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Showing posts from January, 2016

Bottling five gallons of homebrewed American Pale Ale!

Today we bottled our first batch of homebrewed beer, an American Pale Ale. You can read about our experience brewing it a few weeks ago here . The first thing we did was read the directions that came with our kit from Brewer's Best, which told us to boil two cups of water and then add the 5 oz of priming sugar that came with our kit. We boiled the sugar water for five minutes, and then added it to our bottling bucket, which we had sanitized with StarSan earlier. Everything has to be sanitary for brewing beer to go well, so we had Star San on hand throughout the entire bottling process. Priming sugar is used when bottling beer to create some fermentation to occur inside the capped bottle which causes the beer to become carbonated. Then we popped the lid off of our fermenting bucket. The smell of beer emanated from this dark liquid--our beer! First we siphoned the beer from this fermenting bucket into our bottling bucket.    We left behind the trub, or nasty hops and other

My first sourdough from scratch experience

"We can become creators of a better world, of better and more sustainable food choices, of greater awareness of resources, and of community based upon sharing. For culture to be strong and resilient, it must be a creative realm in which skills, information, and values are engaged and transmitted; culture cannot thrive as a consumer paradise or a spectator sport. Daily life offers constant opportunities for participatory action. Seize them." - Sandor Katz, The Art of Fermentation Last Monday evening, I combined equal parts flour and water into a bowl and mixed them into a thick paste. I knew they were equal parts because I weighed them on a small digital scale I recently purchased specifically for that purpose. I set the bowl's lid on top of its rim, slightly ajar so that air could get through, and placed it on the table near our home's central heater. The next evening, around the same time, I weighed out equal parts water and flour, added them to the mixture, a

Trying new things in a new year

This year's theme for me so far has been experimenting with new things, including making beer, growing my own sourdough starter for baking bread, and exploring new recipes for dinner! This week, I tried three new recipes and want to share them with you so you can try them, too! Roasted Red Pepper Pasta Original recipe is available here from Minimalist Baker . I added a couple mini portabella mushrooms and used three small shallots instead of two regular sized ones. I also didn't add almond milk. After I roasted the red peppers, they looked like this.  So glad to have a Magic Bullet now so I can make sauces like this. Thanks Mom!  Thanks also to my Mom for the spiral veggie peeler so I can make noodles out of veggies! The pasta turned out really yummy! It would be delicious served in a bread bowl and with additional veggies.  Sweet and Spicy Baked Honey Sriracha Chicken Original recipe is available here from Chef Savvy .    It was my first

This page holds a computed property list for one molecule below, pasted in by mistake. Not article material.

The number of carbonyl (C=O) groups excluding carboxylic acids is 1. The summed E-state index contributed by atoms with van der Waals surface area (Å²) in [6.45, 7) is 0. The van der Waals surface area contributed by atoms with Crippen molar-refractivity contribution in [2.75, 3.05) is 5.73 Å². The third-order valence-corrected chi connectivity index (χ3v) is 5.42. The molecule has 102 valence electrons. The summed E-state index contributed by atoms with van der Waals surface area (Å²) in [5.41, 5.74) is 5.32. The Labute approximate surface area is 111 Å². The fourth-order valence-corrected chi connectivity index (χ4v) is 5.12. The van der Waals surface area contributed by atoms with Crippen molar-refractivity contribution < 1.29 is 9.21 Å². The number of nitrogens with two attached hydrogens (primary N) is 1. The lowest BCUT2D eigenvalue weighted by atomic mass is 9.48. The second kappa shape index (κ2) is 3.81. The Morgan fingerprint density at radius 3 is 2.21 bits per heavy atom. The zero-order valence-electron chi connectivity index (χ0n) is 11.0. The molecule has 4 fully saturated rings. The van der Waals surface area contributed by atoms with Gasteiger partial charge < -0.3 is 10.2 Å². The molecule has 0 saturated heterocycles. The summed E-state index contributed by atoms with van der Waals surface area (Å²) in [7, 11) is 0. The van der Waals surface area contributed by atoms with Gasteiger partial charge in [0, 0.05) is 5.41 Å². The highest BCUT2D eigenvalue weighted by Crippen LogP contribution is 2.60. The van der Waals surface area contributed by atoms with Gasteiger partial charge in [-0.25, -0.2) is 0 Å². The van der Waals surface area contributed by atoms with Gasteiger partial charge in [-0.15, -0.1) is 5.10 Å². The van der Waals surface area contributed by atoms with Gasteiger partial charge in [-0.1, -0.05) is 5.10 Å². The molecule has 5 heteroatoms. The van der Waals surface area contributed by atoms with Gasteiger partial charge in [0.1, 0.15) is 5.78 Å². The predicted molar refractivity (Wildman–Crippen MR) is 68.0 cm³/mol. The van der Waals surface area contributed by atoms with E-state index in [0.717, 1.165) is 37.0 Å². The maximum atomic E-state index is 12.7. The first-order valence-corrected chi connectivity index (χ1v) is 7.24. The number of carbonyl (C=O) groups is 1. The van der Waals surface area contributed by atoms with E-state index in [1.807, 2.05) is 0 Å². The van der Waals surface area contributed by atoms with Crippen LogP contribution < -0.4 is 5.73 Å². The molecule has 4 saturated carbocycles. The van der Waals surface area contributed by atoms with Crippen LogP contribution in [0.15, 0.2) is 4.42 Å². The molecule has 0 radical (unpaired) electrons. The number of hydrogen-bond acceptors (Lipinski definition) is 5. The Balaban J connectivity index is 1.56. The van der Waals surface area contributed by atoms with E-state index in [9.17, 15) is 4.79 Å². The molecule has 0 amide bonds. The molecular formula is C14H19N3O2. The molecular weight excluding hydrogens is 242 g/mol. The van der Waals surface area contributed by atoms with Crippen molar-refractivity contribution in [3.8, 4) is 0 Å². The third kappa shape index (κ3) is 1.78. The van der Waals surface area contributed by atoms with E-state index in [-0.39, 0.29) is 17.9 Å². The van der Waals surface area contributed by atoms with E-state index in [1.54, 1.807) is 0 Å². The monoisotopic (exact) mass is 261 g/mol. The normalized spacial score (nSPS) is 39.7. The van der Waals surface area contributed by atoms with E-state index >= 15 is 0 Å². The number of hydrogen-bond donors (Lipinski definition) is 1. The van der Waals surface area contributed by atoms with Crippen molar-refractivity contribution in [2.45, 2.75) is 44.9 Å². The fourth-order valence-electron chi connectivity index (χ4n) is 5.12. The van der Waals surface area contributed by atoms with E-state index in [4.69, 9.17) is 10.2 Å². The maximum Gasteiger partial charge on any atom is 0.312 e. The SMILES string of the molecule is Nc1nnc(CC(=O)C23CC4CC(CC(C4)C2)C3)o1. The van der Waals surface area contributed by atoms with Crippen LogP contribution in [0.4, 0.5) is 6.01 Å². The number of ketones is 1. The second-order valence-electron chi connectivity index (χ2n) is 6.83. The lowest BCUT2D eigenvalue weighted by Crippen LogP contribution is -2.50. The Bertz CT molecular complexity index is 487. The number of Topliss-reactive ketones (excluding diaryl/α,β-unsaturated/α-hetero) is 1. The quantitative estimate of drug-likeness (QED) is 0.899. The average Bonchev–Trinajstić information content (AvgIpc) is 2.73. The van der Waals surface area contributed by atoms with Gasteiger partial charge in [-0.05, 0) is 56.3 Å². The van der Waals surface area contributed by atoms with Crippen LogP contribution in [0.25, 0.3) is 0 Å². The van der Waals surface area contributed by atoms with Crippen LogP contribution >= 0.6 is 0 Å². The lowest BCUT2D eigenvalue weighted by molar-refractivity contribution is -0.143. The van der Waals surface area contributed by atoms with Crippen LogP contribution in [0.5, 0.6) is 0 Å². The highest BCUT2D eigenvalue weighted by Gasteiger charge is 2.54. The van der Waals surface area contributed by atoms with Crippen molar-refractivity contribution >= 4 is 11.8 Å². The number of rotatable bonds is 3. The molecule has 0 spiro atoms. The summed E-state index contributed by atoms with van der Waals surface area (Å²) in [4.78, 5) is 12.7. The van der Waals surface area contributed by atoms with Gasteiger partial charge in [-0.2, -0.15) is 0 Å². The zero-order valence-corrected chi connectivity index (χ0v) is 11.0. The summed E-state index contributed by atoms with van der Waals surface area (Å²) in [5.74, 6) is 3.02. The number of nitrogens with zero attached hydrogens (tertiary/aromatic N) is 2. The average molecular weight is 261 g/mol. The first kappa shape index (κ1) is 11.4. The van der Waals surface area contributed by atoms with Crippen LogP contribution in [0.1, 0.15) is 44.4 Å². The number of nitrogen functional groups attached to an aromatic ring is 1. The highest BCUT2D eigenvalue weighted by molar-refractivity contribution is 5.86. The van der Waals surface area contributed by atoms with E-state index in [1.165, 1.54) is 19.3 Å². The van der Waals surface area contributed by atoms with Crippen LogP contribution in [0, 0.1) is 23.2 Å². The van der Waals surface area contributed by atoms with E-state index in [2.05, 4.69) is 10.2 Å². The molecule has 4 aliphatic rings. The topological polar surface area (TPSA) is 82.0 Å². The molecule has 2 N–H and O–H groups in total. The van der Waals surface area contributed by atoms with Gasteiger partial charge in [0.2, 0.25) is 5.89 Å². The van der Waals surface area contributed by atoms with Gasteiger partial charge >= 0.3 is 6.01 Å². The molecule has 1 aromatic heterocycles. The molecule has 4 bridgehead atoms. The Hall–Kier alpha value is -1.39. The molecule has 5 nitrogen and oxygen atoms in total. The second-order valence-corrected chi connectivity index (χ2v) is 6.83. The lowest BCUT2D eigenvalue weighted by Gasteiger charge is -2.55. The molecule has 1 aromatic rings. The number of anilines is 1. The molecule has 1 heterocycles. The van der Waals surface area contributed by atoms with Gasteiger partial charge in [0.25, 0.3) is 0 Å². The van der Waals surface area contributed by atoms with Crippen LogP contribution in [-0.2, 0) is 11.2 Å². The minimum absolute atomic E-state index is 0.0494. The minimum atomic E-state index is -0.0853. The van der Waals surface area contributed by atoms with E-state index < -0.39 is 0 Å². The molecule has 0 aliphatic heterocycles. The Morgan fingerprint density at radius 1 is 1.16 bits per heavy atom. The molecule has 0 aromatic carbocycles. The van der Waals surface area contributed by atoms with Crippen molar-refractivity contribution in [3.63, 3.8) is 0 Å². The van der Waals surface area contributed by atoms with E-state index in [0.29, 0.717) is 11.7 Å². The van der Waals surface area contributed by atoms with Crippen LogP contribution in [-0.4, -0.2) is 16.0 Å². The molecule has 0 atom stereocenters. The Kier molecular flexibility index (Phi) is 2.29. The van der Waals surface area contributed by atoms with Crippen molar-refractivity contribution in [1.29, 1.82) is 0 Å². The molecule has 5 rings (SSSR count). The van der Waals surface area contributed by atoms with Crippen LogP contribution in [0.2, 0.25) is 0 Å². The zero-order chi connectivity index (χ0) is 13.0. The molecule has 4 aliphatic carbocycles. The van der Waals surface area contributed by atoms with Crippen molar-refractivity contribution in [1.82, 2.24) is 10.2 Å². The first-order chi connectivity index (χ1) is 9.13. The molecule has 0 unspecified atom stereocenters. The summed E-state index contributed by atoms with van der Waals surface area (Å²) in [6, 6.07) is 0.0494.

Brewing Beer & Baking Spent Barley Cookies

Yesterday, Green Guy and I embarked on a new adventure full of malted barley, gallons of water, hops, and yeast. We had our first beer brewing day and brewed up the ingredients to make an American Pale Ale from a Brewer's Best kit . I'd say the day was a success given that we did what we needed to do without too many egregious errors to create a wort and put it in a fermenter with yeast. It's sitting in the kitchen now, and I'm eagerly awaiting the first signs of fermentation in the airlock. Our beer is inside this bucket, and carbon dioxide should begin bubbling through the airlock on top by tonight. We'll bottle the final product in 2-3 weeks. We'll probably do a bit more research before determining which week to bottle it. After it's bottled, it has to sit for at least two weeks to carbonate, which will happen because we'll add priming sugar. Of course, success can be measured numerous ways, and we won't really know if our method created

Homegrown, home-roasted sunflower seeds

Happy New Year! When we returned home from our holiday travels on Friday, I noticed our sunflowers were looking very droopy and sad, so we went about cutting off the large flower heads and leaving the smaller flowers to keep growing. Only after cutting the heads did I think to look up a recipe for roasting sunflower seeds, and it was then that I realized we had cut the heads off a bit too soon. I could have let the heads sit and dry out to make shelling the seeds easier, but I was eager to try making the seeds right away. I didn't see anything online saying it was dangerous to eat unripe seeds or anything, so I set to work and followed this recipe . You can view photos of the sunflowers before we cut their heads off on my Facebook page here . Despite not being dry or mature enough, some of the seeds in the largest sunflower head seemed viable for roasting--they were hard, round, and entirely black. Others I had been plucking from the smaller sunflower heads were purple and s